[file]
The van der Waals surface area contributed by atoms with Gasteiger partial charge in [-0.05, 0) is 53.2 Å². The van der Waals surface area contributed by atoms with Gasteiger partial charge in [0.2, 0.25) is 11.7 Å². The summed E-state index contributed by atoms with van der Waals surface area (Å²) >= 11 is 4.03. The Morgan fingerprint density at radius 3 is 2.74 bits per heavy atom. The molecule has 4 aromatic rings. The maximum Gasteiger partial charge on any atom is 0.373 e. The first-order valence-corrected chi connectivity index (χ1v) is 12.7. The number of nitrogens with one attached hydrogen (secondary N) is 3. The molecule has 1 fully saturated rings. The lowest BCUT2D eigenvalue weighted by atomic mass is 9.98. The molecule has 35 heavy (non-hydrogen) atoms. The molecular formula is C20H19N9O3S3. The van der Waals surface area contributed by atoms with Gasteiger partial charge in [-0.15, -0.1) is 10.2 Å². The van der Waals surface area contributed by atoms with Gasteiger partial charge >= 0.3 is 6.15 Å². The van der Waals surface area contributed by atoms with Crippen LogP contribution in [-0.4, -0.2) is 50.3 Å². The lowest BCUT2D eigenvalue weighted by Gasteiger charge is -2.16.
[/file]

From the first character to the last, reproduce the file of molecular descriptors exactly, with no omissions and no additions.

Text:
The van der Waals surface area contributed by atoms with Gasteiger partial charge in [-0.05, 0) is 53.2 Å². The van der Waals surface area contributed by atoms with Gasteiger partial charge in [0.2, 0.25) is 11.7 Å². The summed E-state index contributed by atoms with van der Waals surface area (Å²) >= 11 is 4.03. The Morgan fingerprint density at radius 3 is 2.74 bits per heavy atom. The molecule has 4 aromatic rings. The maximum Gasteiger partial charge on any atom is 0.373 e. The first-order valence-corrected chi connectivity index (χ1v) is 12.7. The number of nitrogens with one attached hydrogen (secondary N) is 3. The molecule has 1 fully saturated rings. The lowest BCUT2D eigenvalue weighted by atomic mass is 9.98. The molecule has 35 heavy (non-hydrogen) atoms. The molecular formula is C20H19N9O3S3. The van der Waals surface area contributed by atoms with Gasteiger partial charge in [-0.15, -0.1) is 10.2 Å². The van der Waals surface area contributed by atoms with Gasteiger partial charge >= 0.3 is 6.15 Å². The van der Waals surface area contributed by atoms with Crippen LogP contribution in [-0.4, -0.2) is 50.3 Å². The lowest BCUT2D eigenvalue weighted by Gasteiger charge is -2.16.